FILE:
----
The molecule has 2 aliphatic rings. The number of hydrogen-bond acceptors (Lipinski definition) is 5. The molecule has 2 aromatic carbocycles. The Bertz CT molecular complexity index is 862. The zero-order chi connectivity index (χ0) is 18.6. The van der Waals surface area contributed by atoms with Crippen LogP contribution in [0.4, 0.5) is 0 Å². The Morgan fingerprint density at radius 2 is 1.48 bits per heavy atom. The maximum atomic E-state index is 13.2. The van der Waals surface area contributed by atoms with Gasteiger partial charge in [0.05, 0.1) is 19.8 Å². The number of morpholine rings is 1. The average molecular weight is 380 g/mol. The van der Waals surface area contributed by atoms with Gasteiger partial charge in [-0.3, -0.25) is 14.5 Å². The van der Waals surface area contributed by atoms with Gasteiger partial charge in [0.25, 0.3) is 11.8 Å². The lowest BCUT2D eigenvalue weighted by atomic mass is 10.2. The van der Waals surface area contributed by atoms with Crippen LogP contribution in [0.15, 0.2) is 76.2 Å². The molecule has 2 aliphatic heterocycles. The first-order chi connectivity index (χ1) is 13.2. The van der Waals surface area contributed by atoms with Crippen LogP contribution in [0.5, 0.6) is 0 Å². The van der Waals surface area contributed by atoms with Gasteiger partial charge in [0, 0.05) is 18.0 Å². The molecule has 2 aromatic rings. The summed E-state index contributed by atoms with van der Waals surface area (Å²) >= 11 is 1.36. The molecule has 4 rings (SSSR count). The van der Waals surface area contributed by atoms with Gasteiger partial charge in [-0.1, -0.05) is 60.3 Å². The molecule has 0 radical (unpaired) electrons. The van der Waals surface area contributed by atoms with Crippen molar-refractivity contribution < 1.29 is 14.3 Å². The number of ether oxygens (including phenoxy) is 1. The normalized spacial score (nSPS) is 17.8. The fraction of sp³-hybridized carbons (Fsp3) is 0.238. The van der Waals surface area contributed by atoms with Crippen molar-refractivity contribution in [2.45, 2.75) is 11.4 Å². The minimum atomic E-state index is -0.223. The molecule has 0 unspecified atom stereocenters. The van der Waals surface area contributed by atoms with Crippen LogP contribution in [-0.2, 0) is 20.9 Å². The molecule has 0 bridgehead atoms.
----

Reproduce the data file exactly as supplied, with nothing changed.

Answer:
The molecule has 2 aliphatic rings. The number of hydrogen-bond acceptors (Lipinski definition) is 5. The molecule has 2 aromatic carbocycles. The Bertz CT molecular complexity index is 862. The zero-order chi connectivity index (χ0) is 18.6. The van der Waals surface area contributed by atoms with Crippen LogP contribution in [0.4, 0.5) is 0 Å². The Morgan fingerprint density at radius 2 is 1.48 bits per heavy atom. The maximum atomic E-state index is 13.2. The van der Waals surface area contributed by atoms with Gasteiger partial charge in [0.05, 0.1) is 19.8 Å². The number of morpholine rings is 1. The average molecular weight is 380 g/mol. The van der Waals surface area contributed by atoms with Gasteiger partial charge in [-0.3, -0.25) is 14.5 Å². The van der Waals surface area contributed by atoms with Gasteiger partial charge in [0.25, 0.3) is 11.8 Å². The lowest BCUT2D eigenvalue weighted by atomic mass is 10.2. The van der Waals surface area contributed by atoms with Crippen LogP contribution in [0.15, 0.2) is 76.2 Å². The molecule has 2 aliphatic heterocycles. The first-order chi connectivity index (χ1) is 13.2. The van der Waals surface area contributed by atoms with Crippen LogP contribution in [0.5, 0.6) is 0 Å². The van der Waals surface area contributed by atoms with Gasteiger partial charge in [0, 0.05) is 18.0 Å². The molecule has 2 aromatic rings. The summed E-state index contributed by atoms with van der Waals surface area (Å²) >= 11 is 1.36. The molecule has 4 rings (SSSR count). The van der Waals surface area contributed by atoms with Gasteiger partial charge in [-0.1, -0.05) is 60.3 Å². The molecule has 0 radical (unpaired) electrons. The van der Waals surface area contributed by atoms with Crippen molar-refractivity contribution < 1.29 is 14.3 Å². The number of ether oxygens (including phenoxy) is 1. The normalized spacial score (nSPS) is 17.8. The fraction of sp³-hybridized carbons (Fsp3) is 0.238. The van der Waals surface area contributed by atoms with Crippen molar-refractivity contribution in [2.45, 2.75) is 11.4 Å². The minimum atomic E-state index is -0.223. The molecule has 0 unspecified atom stereocenters. The van der Waals surface area contributed by atoms with Crippen LogP contribution in [-0.2, 0) is 20.9 Å². The molecule has 0 bridgehead atoms.